Kingston in Roane County, Tennessee — The American South (East South Central)
Fort Southwest Point
The first military post in this area dates to 1792 when a blockhouse was constructed about one-half mile upstream from the present fort sit eon the boundary of U.S. Territory and the Cherokee Nation as defined by a 1791 treaty. The blockhouse was located near the North Carolina Road or Avery Trace which ran westward to the “settlements” on the Cumberland River at present day Nashville.
In 1796 two events impacted military operations in Tennessee: Tennessee became a state and the U.S. Congress passed legislation intended to regulate trade with the Indian tribes and preserve peace on the frontier. The U.S. government began to increase the number of federal troops in Tennessee to protect Cherokee Indian rights and preserve the peace.
Fort Southwest Point was constructed in 1797 to accommodate the increasing numbers of troops assigned to eastern Tennessee. It was located in Kingston, Tennessee, overlooking the Clinch and Tennessee Rivers. At its peak there were 625 soldiers stationed there. It became the headquarters for federal troops in Tennessee under the command of Colonel David Henly.
• The first two commanding officers at Fort Southwest Point were Captains Wade and Sparks, stationed in Knoxville.
• Several treaties with the Cherokee were negotiated and signed at Fort Southwest Point, and Roane County’s first post office was located here.
• The first Indian school was located at the fort site to teach children to read and write.
• In 1802 the fort continued to serve as a base of military operations and as the Cherokee Indian Agency. Goods were distributed, not only to the Cherokees, but to passing groups from other Indian tribes.
• In 1803 four soldiers from Fort Southwest Point were chosen and detached for duty to serve as members of the Lewis and Clark Expedition.
• In 1804 Captain Howell Cobb became the last Commanding officer of Fort Southwest Point.
The Fort continued as a major army post until 1806 when a large reduction of troops occurred. A small number of troops were stationed here each year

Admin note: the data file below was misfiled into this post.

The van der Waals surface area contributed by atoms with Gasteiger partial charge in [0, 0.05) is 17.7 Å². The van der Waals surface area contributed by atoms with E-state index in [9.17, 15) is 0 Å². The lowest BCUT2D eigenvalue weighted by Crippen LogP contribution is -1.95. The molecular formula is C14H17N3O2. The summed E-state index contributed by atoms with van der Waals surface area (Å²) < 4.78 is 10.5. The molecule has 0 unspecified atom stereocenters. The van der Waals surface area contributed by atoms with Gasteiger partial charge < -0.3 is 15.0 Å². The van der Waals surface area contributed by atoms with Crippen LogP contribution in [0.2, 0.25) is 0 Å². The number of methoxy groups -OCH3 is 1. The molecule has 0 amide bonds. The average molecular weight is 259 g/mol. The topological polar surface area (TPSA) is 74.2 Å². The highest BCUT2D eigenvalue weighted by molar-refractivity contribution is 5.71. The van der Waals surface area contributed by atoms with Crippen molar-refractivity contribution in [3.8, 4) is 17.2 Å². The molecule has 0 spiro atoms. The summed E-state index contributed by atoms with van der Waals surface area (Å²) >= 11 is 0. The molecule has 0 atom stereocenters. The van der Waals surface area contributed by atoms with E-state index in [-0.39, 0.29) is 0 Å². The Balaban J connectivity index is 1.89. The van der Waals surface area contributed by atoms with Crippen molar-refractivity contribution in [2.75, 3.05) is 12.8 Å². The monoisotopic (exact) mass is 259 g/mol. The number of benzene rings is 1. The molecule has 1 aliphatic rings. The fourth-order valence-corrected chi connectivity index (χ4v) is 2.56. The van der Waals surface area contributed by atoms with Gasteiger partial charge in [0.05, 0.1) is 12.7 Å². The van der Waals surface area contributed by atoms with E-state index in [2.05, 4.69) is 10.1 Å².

Preserving Cherokee Indian Rights
This period in the Fort’s history began in 1801 with the arrival of Colonel Return Jonathan Meigs to serve as both Agent for the War Department in Tennessee and Indian Agent to the Cherokees. Meigs, an exceptionally fair-minded man, worked to honor the Cherokee land rights and preserve peace between Indians and settlers. Colonel Meigs eventually won the respect of the Cherokees who called the “The White Path” as a symbol of their respect.
Owned and operated by the City of Kingston, Fort Southwest Point is being restored on its original foundations. Restoration began in 1974 with an archaeological investigation that exposed portions of foundations of six fort buildings and amassed a sizeable collection of fort-period artifacts. Two later digs revealed the locations of thirteen buildings.
Erected by Lewis and Clark Trail Heritage Foundation from the Lewis and Clark Trail Stewardship Endowment.
Topics and series. This historical marker is listed in these topic lists: Exploration • Forts and Castles • Native Americans. In addition, it is included in the Lewis & Clark Expedition series list. A significant historical year for this entry is 1792.
Location. Touch for map. Marker is at or near this postal address: 1226 S Kentucky St, Kingston TN 37763, United States of America. Touch for directions.
Other nearby markers. At least 8 other markers are within walking distance of this marker. A different marker also named Fort Southwest Point (here, next to this marker); Fort Privy 12 (a few steps from this marker); Blockhouse #12 (a few steps from this marker); Soldier’s Barracks #5 (within shouting distance of this marker); The First Federal Fort in Tennessee (within shouting distance of this marker); Carpenter and Tack Building #7 (within shouting distance of this marker); Blockhouse #10 (within shouting distance of this marker); Soldier’s Barracks w/ Cellar #4 (within shouting distance of this marker). Touch for a list and map of all markers in Kingston.
Credits. This page was last revised on November 13, 2020. It was originally submitted on November 11, 2020, by Tom Bosse of Jefferson City, Tennessee. This page has been viewed 212 times since then and 77 times this year. Photos: 1, 2, 3, 4, 5. submitted on November 11, 2020, by Tom Bosse of Jefferson City, Tennessee. • Devry Becker Jones was the editor who published this page.